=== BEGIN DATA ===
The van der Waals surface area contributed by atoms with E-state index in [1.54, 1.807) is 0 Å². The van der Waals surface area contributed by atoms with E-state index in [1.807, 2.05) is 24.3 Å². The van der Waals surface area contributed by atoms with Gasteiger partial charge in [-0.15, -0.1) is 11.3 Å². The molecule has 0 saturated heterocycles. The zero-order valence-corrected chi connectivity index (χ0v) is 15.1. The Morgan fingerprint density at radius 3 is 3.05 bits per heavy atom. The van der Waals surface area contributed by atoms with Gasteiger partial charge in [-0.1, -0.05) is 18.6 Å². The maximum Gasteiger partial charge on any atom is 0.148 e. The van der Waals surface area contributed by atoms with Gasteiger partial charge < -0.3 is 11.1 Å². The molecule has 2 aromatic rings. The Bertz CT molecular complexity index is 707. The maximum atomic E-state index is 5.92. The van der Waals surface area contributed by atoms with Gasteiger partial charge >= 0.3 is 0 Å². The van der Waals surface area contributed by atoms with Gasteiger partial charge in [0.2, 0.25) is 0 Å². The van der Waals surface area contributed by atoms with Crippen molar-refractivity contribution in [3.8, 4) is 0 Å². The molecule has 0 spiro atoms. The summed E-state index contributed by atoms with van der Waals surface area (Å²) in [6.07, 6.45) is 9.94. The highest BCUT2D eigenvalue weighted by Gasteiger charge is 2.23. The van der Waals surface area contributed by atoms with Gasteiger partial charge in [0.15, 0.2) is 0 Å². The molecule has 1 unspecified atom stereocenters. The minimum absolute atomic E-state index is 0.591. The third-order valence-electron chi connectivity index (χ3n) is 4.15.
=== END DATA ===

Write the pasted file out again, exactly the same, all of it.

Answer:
The van der Waals surface area contributed by atoms with E-state index in [1.54, 1.807) is 0 Å². The van der Waals surface area contributed by atoms with E-state index in [1.807, 2.05) is 24.3 Å². The van der Waals surface area contributed by atoms with Gasteiger partial charge in [-0.15, -0.1) is 11.3 Å². The molecule has 0 saturated heterocycles. The zero-order valence-corrected chi connectivity index (χ0v) is 15.1. The Morgan fingerprint density at radius 3 is 3.05 bits per heavy atom. The van der Waals surface area contributed by atoms with Gasteiger partial charge in [-0.1, -0.05) is 18.6 Å². The maximum Gasteiger partial charge on any atom is 0.148 e. The van der Waals surface area contributed by atoms with Gasteiger partial charge < -0.3 is 11.1 Å². The molecule has 2 aromatic rings. The Bertz CT molecular complexity index is 707. The maximum atomic E-state index is 5.92. The van der Waals surface area contributed by atoms with Gasteiger partial charge >= 0.3 is 0 Å². The van der Waals surface area contributed by atoms with Gasteiger partial charge in [0.2, 0.25) is 0 Å². The van der Waals surface area contributed by atoms with Crippen molar-refractivity contribution in [3.8, 4) is 0 Å². The molecule has 0 spiro atoms. The summed E-state index contributed by atoms with van der Waals surface area (Å²) in [6.07, 6.45) is 9.94. The highest BCUT2D eigenvalue weighted by Gasteiger charge is 2.23. The van der Waals surface area contributed by atoms with Gasteiger partial charge in [0.15, 0.2) is 0 Å². The molecule has 1 unspecified atom stereocenters. The minimum absolute atomic E-state index is 0.591. The third-order valence-electron chi connectivity index (χ3n) is 4.15.